(lm) Hundreds of protesters gathered on March 29 to defiantly repeat their calls for reform of the royal institution and the release of suspects arrested and detained on lèse-majesté charges, a day after police had cleared a protest camp near the Government House in Bangkok and detained nearly 100 protesters for breaching public health measures against the coronavirus. [The Bangkok Post 1]

Moreover, thousands of anti-government protesters returned to the streets in Bangkok on March 24, days after one of the most violent demonstrations since they began last year [see AiR No. 12, March/2021, 4]. The rally was called by the United Front of Thammasat and Demonstration, a faction of a broader protest movement that started last year and has three core demands: the resignation of Prime Minister Prayuth Chan-ocha and his government, for the constitution to be amended to make it more democratic and the monarchy to be reformed to make it more accountable. [Associated Press] [The Straits Times] [The Thaiger]

While the rally ended peacefully, police are preparing to take legal action against 21 protesters, possibly including for violating the lèse-majesté law, which makes criticizing, insulting or defaming the king or other key royals punishable by up to 15 years’ imprisonment. Since last November, at least 76 activists involved with the protests have been charged with similar violations. [Bangkok Post 2]

The rally was held a day before prosecutors were to decide whether to accept sedition and lèse-majesté charges against 13 other protesters in cases relating to a rally held outside the German embassy in the capital in October last year [see AiR No. 43, October/2020, 4]. Eight other protesters, who are already being held in pretrial detention in lèse-majesté cases, have been denied bail to prevent them from playing any active role in the ongoing protest movement. [Bangkok Post 3] [Bangkok Post 4]

Separately, a group of human rights advocates led by a former member of the National Human Rights Commission on March 26 petitioned the Central Administrative Court over police’s handling of a demonstration near the parliament complex on November 17, when security forces deployed tear gas and water cannons. At least 18 people were injured, marking the most violent confrontation since a youth-led protest movement had emerged in July [see AiR No. 46, November/2020, 3].

23 March 2021

Thailand: Further clashes between protesters and police

(nd) On another pro-democracy rally on Sunday, police used tear gas, rubber bullets and water cannons to disperse protesters, injuring dozens, arresting at least 20 for insulting the monarchy and breaching public gathering laws. [Voice of America] Meanwhile, 16 core members of the Khon Kaen, a faction of the anti-government Ratsadon group, answered charges in connection with anti-government rallies. Protests started last year and have raised unprecedented calls to reform the Thai monarchy. [Bangkok Post] In a statement issued after the protest during which journalists were shot with rubber bullets, the Foreign Correspondents’ Club of Thailand (FCCT) urged the authorities not to use force on working journalists. [Prachatai 1] Parallelly, Amnesty International called on Thai authorities to drop all charges against children and to investigate authorities’ excessive use of force against protesters. Since the protest started in 2020, at least 24 children have been charged, even with Article 112 (Lese Majeste Law), Article 116 (Sedition), carrying lengthy prison sentences, for peacefully expressing their opinion and assemble, violating the rights to fair trial and Convention on the Rights of the Child (CRC). [Prachatai 2]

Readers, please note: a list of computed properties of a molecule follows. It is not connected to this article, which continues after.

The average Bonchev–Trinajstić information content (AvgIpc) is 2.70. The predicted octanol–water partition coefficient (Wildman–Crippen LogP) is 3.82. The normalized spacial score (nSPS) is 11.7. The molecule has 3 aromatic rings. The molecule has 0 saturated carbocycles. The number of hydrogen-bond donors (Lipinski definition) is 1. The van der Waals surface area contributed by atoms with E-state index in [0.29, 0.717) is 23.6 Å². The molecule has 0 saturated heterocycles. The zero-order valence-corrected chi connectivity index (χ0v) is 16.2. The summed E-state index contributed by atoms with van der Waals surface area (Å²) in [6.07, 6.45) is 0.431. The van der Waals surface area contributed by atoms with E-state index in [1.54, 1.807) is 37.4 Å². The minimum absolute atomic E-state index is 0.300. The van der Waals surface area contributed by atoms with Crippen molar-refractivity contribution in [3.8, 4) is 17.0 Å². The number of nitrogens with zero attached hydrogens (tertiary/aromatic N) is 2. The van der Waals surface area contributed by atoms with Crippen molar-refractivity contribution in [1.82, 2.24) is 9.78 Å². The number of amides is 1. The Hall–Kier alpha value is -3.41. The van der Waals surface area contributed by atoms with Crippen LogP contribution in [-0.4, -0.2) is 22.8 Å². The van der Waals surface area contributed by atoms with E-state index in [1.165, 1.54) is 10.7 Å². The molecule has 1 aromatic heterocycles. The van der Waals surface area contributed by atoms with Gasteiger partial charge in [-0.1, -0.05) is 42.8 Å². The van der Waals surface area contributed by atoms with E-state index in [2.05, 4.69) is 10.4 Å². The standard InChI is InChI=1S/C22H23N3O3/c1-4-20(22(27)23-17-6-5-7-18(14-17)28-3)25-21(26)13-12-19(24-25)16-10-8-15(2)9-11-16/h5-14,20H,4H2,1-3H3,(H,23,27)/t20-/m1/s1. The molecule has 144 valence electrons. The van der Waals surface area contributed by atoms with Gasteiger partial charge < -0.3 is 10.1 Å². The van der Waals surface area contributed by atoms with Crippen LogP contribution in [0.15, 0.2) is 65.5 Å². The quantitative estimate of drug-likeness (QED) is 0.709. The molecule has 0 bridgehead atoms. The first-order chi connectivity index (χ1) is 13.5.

23 March 2021

Thailand: Thai woman charged by US court

(nd) Thai national and former executive of defense contractor Glenn Defense Marine Asia has plead not guilty in US court proceeding charging her with participating in a conspiracy to submit fraudulent price quotes. The defendant alongside two others who were already sentenced in 2017, is accused of submitting false claims of more than $5 million to the US Navy. She was extradited from Thailand to the US. [Chiangrai Times]

23 March 2021

Thailand: Court to review CCTV material upon activist complaint

(nd) Following complaints by activist Arnon Nampa that jail officials tried to remove him and other political detainees from their jail cell late at night, a Thai criminal court announced to review CCTV footage. Correction officials said they were trying to isolate individuals who had been in court on Monday for Covid-19 tests, which they refused due to the unusual time.

A pre-trial hearing on Monday ruled 22 pro-democracy activists will be tried together on Lese-Majeste and sedition charges. [Benar News]

23 March 2021

Thailand: Activist granted political asylum

(nd) An anti-government activist was granted political asylum in the United States. She fled Thailand in 2017 after she was charged with royal defamation. Her status effectively means she is unable to return to her home country. She was one of another eight Facebook users abducted from their homes in 2016 by security officers for organizing satirical pages targeting PM Prayut Chan-o-cha. [Khaosod]

23 March 2021

Myanmar: Rising death toll and more international efforts to pressure the military